Skip to comments.Ptolemy's Geography, America and Columbus: Ancient Greeks and why maybe America was discovered
Posted on 09/25/2009 12:32:08 PM PDT by Nikas777
Ptolemy's Geography, America and Columbus: Ancient Greeks and why maybe America was discovered
Aristotle: there is a continuity between the parts about the pillars of Hercules and the parts about India, and that in this way the ocean is one.
[As] for the rest of the distance around the inhabited earth which has not been visited by us up to the present time (because of the fact that the navigators who sailed in opposite directions never met), it is not of very great extent, if we reckon from the parallel distances that have been traversed by us... For those who undertook circumnavigation, and turned back without having achieved their purpose, say that they were made to turn back, not because of any continent that stood in their way and hindered their further advance, inasmuch as the sea still continued open as before, but because of their destitution and loneliness. Strabo, Geography, ca. 7 BC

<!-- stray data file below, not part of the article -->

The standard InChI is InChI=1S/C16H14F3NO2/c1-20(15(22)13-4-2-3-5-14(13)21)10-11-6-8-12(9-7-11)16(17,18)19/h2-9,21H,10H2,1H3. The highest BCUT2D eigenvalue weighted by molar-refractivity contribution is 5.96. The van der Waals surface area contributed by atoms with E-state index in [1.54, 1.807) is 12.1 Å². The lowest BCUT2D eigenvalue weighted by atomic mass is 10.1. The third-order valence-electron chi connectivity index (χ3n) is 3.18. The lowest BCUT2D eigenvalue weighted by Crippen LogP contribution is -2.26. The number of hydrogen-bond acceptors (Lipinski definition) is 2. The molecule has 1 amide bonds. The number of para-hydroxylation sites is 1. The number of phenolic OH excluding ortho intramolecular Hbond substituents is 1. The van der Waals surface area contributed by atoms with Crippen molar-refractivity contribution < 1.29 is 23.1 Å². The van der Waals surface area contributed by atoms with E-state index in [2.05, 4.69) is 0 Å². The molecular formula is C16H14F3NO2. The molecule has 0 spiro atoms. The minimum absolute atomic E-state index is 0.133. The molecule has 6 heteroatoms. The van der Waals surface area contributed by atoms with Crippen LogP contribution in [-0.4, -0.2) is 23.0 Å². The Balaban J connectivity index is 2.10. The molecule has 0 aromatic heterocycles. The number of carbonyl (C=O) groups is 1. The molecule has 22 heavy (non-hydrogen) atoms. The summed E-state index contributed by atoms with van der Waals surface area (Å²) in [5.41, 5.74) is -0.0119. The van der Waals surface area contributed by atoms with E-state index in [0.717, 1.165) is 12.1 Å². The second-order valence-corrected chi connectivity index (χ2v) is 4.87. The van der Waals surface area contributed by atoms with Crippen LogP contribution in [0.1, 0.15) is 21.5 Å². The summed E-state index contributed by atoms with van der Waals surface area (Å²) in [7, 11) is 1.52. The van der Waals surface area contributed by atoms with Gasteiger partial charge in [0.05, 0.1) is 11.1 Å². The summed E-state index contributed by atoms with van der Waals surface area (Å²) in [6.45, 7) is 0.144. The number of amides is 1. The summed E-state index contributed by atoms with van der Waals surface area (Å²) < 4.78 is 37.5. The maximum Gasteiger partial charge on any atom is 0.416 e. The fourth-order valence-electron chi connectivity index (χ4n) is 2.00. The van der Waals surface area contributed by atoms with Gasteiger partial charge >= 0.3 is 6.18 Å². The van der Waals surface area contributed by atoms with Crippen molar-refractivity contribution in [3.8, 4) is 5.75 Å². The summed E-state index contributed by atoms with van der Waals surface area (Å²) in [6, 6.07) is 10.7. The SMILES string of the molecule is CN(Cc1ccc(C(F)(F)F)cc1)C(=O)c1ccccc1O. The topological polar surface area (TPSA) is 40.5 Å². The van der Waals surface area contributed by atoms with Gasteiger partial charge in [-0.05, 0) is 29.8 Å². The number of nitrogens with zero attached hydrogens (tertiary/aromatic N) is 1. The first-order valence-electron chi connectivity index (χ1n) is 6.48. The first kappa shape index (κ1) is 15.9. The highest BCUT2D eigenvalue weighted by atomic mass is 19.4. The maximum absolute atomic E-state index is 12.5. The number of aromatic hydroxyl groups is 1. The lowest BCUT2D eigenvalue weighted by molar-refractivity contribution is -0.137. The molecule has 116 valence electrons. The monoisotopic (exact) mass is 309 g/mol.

Again, our observations of the stars make it evident, not only that the earth is circular, but also that it is a circle of no great size. For quite a small change of position to south or north causes a manifest alteration of the horizon. There is much change, I mean, in the stars which are overhead, and the stars seen are different, as one moves northward or southward. ...All of which goes to show not only that the earth is circular in shape, but that it is a sphere of no great size: for otherwise the effect of so slight a change of place would not be so quickly apparent. Hence, one should not be too sure of the incredibility of the view of those who conceive that there is a continuity between the parts about the pillars of Hercules [the strait of Gibraltar] and the parts about India, and that in this way the ocean is one. Aristotle, De Caelo, Fourth Century B.C.